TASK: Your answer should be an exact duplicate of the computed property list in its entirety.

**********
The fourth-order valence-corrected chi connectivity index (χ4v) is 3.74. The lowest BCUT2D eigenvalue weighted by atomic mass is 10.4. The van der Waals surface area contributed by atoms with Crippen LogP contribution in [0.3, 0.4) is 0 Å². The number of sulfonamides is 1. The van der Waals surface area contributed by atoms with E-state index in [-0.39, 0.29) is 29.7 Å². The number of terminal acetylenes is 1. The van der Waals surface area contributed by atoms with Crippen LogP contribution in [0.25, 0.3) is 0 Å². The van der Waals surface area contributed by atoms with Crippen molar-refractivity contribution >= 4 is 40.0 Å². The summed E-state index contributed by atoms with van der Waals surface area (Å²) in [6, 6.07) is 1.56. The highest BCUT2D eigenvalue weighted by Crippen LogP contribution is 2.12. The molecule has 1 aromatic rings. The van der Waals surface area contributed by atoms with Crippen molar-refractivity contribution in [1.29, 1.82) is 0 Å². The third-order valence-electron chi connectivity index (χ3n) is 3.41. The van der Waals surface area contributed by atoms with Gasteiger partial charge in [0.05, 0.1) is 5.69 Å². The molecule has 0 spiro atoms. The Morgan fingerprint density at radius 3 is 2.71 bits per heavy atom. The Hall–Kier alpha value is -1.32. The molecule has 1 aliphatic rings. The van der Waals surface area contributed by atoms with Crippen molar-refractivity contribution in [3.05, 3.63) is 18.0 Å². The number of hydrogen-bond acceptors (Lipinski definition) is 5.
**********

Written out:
The fourth-order valence-corrected chi connectivity index (χ4v) is 3.74. The lowest BCUT2D eigenvalue weighted by atomic mass is 10.4. The van der Waals surface area contributed by atoms with Crippen LogP contribution in [0.3, 0.4) is 0 Å². The number of sulfonamides is 1. The van der Waals surface area contributed by atoms with E-state index in [-0.39, 0.29) is 29.7 Å². The number of terminal acetylenes is 1. The van der Waals surface area contributed by atoms with Crippen LogP contribution in [0.25, 0.3) is 0 Å². The van der Waals surface area contributed by atoms with Crippen molar-refractivity contribution >= 4 is 40.0 Å². The summed E-state index contributed by atoms with van der Waals surface area (Å²) in [6, 6.07) is 1.56. The highest BCUT2D eigenvalue weighted by Crippen LogP contribution is 2.12. The molecule has 1 aromatic rings. The van der Waals surface area contributed by atoms with Crippen molar-refractivity contribution in [1.29, 1.82) is 0 Å². The third-order valence-electron chi connectivity index (χ3n) is 3.41. The van der Waals surface area contributed by atoms with Gasteiger partial charge in [0.05, 0.1) is 5.69 Å². The molecule has 0 spiro atoms. The Morgan fingerprint density at radius 3 is 2.71 bits per heavy atom. The Hall–Kier alpha value is -1.32. The molecule has 1 aliphatic rings. The van der Waals surface area contributed by atoms with Crippen molar-refractivity contribution in [3.05, 3.63) is 18.0 Å². The number of hydrogen-bond acceptors (Lipinski definition) is 5.